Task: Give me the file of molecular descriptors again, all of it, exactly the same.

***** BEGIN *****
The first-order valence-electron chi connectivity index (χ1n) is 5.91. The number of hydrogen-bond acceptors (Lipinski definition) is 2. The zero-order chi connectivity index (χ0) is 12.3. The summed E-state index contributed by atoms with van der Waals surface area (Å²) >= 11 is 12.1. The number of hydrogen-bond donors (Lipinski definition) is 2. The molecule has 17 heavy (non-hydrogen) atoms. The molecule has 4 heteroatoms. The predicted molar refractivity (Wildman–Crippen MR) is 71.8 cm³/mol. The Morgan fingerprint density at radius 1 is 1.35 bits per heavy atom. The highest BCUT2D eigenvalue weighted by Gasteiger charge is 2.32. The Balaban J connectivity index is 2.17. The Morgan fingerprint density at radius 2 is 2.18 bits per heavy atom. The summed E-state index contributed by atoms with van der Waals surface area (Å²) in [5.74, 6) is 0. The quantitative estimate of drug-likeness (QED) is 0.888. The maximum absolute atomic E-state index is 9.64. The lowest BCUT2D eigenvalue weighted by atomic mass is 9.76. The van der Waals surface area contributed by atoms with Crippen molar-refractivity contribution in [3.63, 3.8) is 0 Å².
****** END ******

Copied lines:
The first-order valence-electron chi connectivity index (χ1n) is 5.91. The number of hydrogen-bond acceptors (Lipinski definition) is 2. The zero-order chi connectivity index (χ0) is 12.3. The summed E-state index contributed by atoms with van der Waals surface area (Å²) >= 11 is 12.1. The number of hydrogen-bond donors (Lipinski definition) is 2. The molecule has 17 heavy (non-hydrogen) atoms. The molecule has 4 heteroatoms. The predicted molar refractivity (Wildman–Crippen MR) is 71.8 cm³/mol. The Morgan fingerprint density at radius 1 is 1.35 bits per heavy atom. The highest BCUT2D eigenvalue weighted by Gasteiger charge is 2.32. The Balaban J connectivity index is 2.17. The Morgan fingerprint density at radius 2 is 2.18 bits per heavy atom. The summed E-state index contributed by atoms with van der Waals surface area (Å²) in [5.74, 6) is 0. The quantitative estimate of drug-likeness (QED) is 0.888. The maximum absolute atomic E-state index is 9.64. The lowest BCUT2D eigenvalue weighted by atomic mass is 9.76. The van der Waals surface area contributed by atoms with Crippen molar-refractivity contribution in [3.63, 3.8) is 0 Å².